Now contracting in the middle east  I will jump again in a few few months due to a less than favorable pay modification across the board (around maybe 25K decrease total package). I think jumping could be understandable that when a new company comes in and chops your pay.

    I never went looking for new positions (until the large pay cut recently) but it does appear that I always ended up getting contacted by someone with an interesting position around the 1.5 year mark.

    God willing I will not have to jump again for the next five years.... assuming this new position was marketed correctly. 
    I've left an FTE position after 3 months (big-time bait and switch, to the point of ridiculous).  Thankfully I was able to get a couple of 6-month contracts and then roll into an FTE position which I have been in for exactly 1 year.  I am hoping to stay for another year and then get promoted internally, we shall see....   My preferred length of stay (In a company not a role) is between 3 - 5.    
  • Moon ChildMoon Child Member Posts: 183 ■■■□□□□□□□
    edited March 21
    I think it really depends on the company and in the line of work your in. In IT job hopping seems frequent, In both my current job and my past jobs in IT. People only stay a few months to 2 years or a little more usually before moving on. Actually at the current company I am at even in non-IT jobs people are leaving the company for a different one after a few months, 1 year, or 2 years. Job hopping is more common these days. People get hired/fired/quit a lot more these days, It is a different culture then what my parents and grandparents grew up in. In the more cutthroat workforce I think people have learned to be willing to job hop more and even hop between professions simply as a way to survive. Like for example I have about 5 years now total in IT: 1 year doing PHP, 2 years as a laptop technician, and these past 2 years as a helpdesk technician. I also though have experience in the Education field, Over the Road Truck Driving (CDL), Security work,  Healthcare, and odd jobs. IT jobs are hard to come by and there were years would go by and no bites and so I took other jobs instead. I am not sure when I leave this Helpdesk Job if my next job will be for example Truck Driving, Teaching, or another Job in IT, it is whatever falls in my lap :)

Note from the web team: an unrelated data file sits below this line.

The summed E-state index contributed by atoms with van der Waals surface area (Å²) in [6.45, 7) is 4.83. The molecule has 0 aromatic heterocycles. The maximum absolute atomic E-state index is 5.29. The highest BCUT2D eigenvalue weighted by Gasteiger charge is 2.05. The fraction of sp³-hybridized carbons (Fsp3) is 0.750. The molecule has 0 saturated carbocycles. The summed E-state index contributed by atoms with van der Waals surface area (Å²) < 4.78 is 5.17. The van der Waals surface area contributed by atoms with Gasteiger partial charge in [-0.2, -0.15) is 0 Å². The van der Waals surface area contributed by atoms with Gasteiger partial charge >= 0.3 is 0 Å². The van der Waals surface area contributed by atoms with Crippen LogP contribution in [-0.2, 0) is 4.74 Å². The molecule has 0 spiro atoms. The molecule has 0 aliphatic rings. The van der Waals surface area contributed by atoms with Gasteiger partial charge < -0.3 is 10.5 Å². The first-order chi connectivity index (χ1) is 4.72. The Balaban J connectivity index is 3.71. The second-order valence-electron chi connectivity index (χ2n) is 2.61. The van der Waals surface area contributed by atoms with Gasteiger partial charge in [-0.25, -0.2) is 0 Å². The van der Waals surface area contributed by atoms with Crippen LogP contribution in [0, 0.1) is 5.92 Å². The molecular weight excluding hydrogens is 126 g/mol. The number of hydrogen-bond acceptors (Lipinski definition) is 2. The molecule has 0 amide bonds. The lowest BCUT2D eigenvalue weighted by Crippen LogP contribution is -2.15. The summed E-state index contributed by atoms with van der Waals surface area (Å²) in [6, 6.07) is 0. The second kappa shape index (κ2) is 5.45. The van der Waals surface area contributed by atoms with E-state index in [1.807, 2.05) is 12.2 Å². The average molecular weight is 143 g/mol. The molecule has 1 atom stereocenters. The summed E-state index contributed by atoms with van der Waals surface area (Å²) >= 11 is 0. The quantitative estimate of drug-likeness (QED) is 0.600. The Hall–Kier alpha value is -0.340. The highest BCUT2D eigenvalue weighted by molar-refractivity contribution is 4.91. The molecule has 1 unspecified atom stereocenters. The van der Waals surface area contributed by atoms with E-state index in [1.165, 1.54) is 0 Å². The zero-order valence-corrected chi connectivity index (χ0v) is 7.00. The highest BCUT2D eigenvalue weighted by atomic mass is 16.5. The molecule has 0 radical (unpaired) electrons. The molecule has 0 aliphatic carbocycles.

... the world seems full of good men--even if there are monsters in it. - Bram Stoker, Dracula
  • UnixGuyUnixGuy Are we having fun yet? Mod Posts: 4,267 Mod
    Really good topic and one I'm personally struggling with.


    Geographic differences aside, my CV now has 1 yrs , 1.5 yrs. 1.8 yrs, 1 yrs stints.

    I did jump UP, so it looks like career progression. Yes it did work against me, I get asked about it, I explain that new opportunities came up, I move up or there's simply a restructure.

    The pros:
    - Compared to my colleagues who were with me say 5 years ago, my career took off and I'm on more senior roles now.

    - Exposure, I know a lot about so many topics and it made a better professional.


    The cons:
    - I'm sure I get rejected from jobs because of this
    - only one of my colleagues who remained in one company for 5+ yrs managed to progress his career. The majority stay exactly where they are.




    I'd like to stay put but most companies suck. My last job was sooo good, but the pay was bad. I got offered literally DOUBLE my salary so I took it. This current job pays good but then again there are issues. There's always issues though so I'm going to try and tolerate it.

    It's all a game, specially at the management level (that's where I'm at now). I see so many people who are in positions they don't deserve. A lot pf people just blow their CV up and talk themselves up and it's all smoke and mirror. You will never be able to please all the hiring managers all the time every where. I'm 100% certain I got rejected from jobs simply due to my last name, ethnicity, age, gender, skin colour, etc. Humans are flawed so do your best but know that you wont please everyone.